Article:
An outside stimulation An external stimulus is one that originates from outside of the organism. As an example, if you are cold, you put on a jacket. The jacket is an external stimulus that causes your body to respond by producing more heat.
There are two types of external stimuli: positive and negative. If the cold stimulus was negative, your body would produce more heat to get rid of it. Positive stimuli cause organisms to function differently from how they normally would. For example, eating chocolate causes your body to release dopamine, a neurotransmitter associated with pleasure. This is a positive stimulus that triggers your body to want more of it later.
External stimuli can be anything that affects an organism, including physical, chemical, or biological. An example of a physical stimulus is heat or cold. A chemical stimulus is something that affects an organism's chemistry such as sugar or alcohol. A biological stimulus is something that affects an organism's biology such as a virus or bacteria. Viruses are biological particles that cannot survive outside a living organism; therefore, they are considered external stimuli.
Physical, chemical, and biological stimuli can all affect an organism positively or negatively. For example, hot temperatures are negative factors for humans because they can cause us pain and death. Eating chocolate is a positive factor for humans because it gives us energy.
2. Temperature is another example of an external stimulation. When it's chilly outdoors, your first instinct is to put on a jacket to stay warm. There must be an internal stimulus if there is an exterior stimulus. An internal stimulus is one that originates within an organism. A cold outside temperature is an internal stimulus that causes you to want to cover up with a jacket.
1. Reacting to an external stimulus is when someone reacts spontaneously without thinking about it first. For example, if you see something scary, you might yell or run away from it because it reacted you by causing you to feel fear. External stimuli can also trigger thoughts and feelings inside you; for example, seeing a blood-splattered wall might make you think about violence against women.
Reacting to an external stimulus is different from expecting something to happen. If you expect something bad to happen but it doesn't, then you have not reacted to the stimulus, but anticipated its outcome.
In psychology, there are two types of reactions: automatic and controlled.
An automatic reaction is one that happens quickly without any thought process. For example, if someone yells at you, it is an automatic response because there was no time to think before you acted. You did not know what would happen if you answered back, so you kept your mouth shut and ran away in fear.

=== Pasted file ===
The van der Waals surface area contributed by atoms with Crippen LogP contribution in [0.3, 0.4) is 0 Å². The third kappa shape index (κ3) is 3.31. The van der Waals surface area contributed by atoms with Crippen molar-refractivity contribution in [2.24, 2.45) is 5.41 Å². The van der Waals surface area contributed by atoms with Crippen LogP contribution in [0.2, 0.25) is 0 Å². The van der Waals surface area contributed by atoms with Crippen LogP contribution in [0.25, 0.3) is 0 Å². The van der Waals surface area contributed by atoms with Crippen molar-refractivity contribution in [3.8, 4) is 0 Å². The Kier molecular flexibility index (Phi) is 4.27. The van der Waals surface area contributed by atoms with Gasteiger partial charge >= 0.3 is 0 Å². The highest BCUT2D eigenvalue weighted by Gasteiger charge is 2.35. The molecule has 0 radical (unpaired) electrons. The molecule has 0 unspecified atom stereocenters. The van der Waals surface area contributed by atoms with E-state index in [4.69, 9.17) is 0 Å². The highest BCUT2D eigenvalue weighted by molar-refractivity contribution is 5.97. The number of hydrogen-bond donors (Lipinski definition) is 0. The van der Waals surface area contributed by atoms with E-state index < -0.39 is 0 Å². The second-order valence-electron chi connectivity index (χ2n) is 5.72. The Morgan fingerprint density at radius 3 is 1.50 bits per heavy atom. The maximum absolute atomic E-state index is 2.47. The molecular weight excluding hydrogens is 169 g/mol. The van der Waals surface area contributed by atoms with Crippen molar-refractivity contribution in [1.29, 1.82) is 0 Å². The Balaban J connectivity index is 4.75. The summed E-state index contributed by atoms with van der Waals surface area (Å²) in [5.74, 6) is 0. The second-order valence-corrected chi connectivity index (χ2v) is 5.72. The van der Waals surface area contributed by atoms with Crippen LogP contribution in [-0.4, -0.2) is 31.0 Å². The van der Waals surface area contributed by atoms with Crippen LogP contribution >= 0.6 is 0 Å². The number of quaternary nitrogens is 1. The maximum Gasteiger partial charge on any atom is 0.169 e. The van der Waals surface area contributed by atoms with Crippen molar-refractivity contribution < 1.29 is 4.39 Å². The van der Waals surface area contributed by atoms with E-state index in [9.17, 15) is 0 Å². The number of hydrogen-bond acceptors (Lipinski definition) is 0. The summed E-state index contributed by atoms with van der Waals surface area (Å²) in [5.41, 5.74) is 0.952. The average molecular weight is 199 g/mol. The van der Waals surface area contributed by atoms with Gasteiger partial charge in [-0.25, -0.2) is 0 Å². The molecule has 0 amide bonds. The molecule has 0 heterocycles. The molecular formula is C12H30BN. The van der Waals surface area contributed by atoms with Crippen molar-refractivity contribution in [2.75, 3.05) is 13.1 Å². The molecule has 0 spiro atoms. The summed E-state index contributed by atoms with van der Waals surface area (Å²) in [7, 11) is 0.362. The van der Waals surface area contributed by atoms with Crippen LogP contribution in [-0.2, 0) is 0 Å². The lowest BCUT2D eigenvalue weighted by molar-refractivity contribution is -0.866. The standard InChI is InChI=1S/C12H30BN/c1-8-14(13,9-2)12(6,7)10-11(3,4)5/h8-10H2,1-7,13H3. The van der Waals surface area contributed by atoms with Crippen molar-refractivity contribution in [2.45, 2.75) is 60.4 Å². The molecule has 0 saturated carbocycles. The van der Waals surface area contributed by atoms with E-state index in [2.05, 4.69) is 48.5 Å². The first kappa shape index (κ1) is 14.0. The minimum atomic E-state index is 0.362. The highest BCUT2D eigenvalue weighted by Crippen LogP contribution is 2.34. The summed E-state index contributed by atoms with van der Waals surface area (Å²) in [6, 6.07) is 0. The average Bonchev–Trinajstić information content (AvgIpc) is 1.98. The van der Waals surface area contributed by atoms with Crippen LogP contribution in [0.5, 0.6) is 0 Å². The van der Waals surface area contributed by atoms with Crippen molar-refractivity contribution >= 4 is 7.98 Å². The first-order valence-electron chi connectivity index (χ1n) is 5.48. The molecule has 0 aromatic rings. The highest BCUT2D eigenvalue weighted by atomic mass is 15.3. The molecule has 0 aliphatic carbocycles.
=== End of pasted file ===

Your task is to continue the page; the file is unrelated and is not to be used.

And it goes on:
External stimuli are responses to what is going on around you. You flinch, for example, if someone throws anything at you. You close your eyes if someone flashes a bright light in your face. Stimuli are often easy to understand if you recall that internal refers to feelings and external refers to reactions. Flinching is an internal response; it happens within you. Reaching out to stop something from hitting you is an external response.
Stimuli can be positive or negative. If someone gives you a big smile when they see you, that's a positive stimulus. A frown might be a negative one. Anything that causes you to react in some way, no matter how small that reaction may be, is called a stimulus.
Your body is always reacting to stimuli. When you hear a sound, your body reacts by sending signals to your brain. Your brain then tells your muscles what to do by sending messages through nerves. These messages can be instructions to move or not move parts of your body, say, or they can be signals to feel pain or pleasure.
Your brain is always receiving information from your senses: hearing sounds, feeling touches, seeing colors, tasting foods. This information is passed on to other parts of your mind for processing. Parts of your brain work together every time you use your senses to perceive something.
External stimuli are changes that occur outside of the body or knowledge that is transmitted to us via our senses. This might be due to cold or hot conditions, low or high light levels, or danger. Internal stimuli are changes in the body's circumstances, such as harmful food in the stomach, infections in the body, or a lack of food or drink. All sensations, thoughts, and feelings are internal stimuli.
The brain is always receiving information from the environment through our five sense organs: sight, sound, touch, taste, and smell. The brain also sends signals to all parts of the body to let it know what is going on around us. These signals are called "neurological impulses" and they are sent through the nervous system. The electrical and chemical messages that control muscle movement are transmitted through nerves. The brain controls these nerves through neurons. Neurons connect with other neurons at special places called synapses. At these connections, neurotransmitters transmit messages from one neuron to another.
Every time we experience something new, learn something new, or do something new, our brains make new connections. These connections are how we grow mentally and emotionally. External stimuli can cause us to make new or change existing mental pathways in our brains. An example of an external stimulus would be if you were raised in a home where violence was never spoken of or shown, then one day you see your neighbor get hit by his wife and then killed right before your eyes.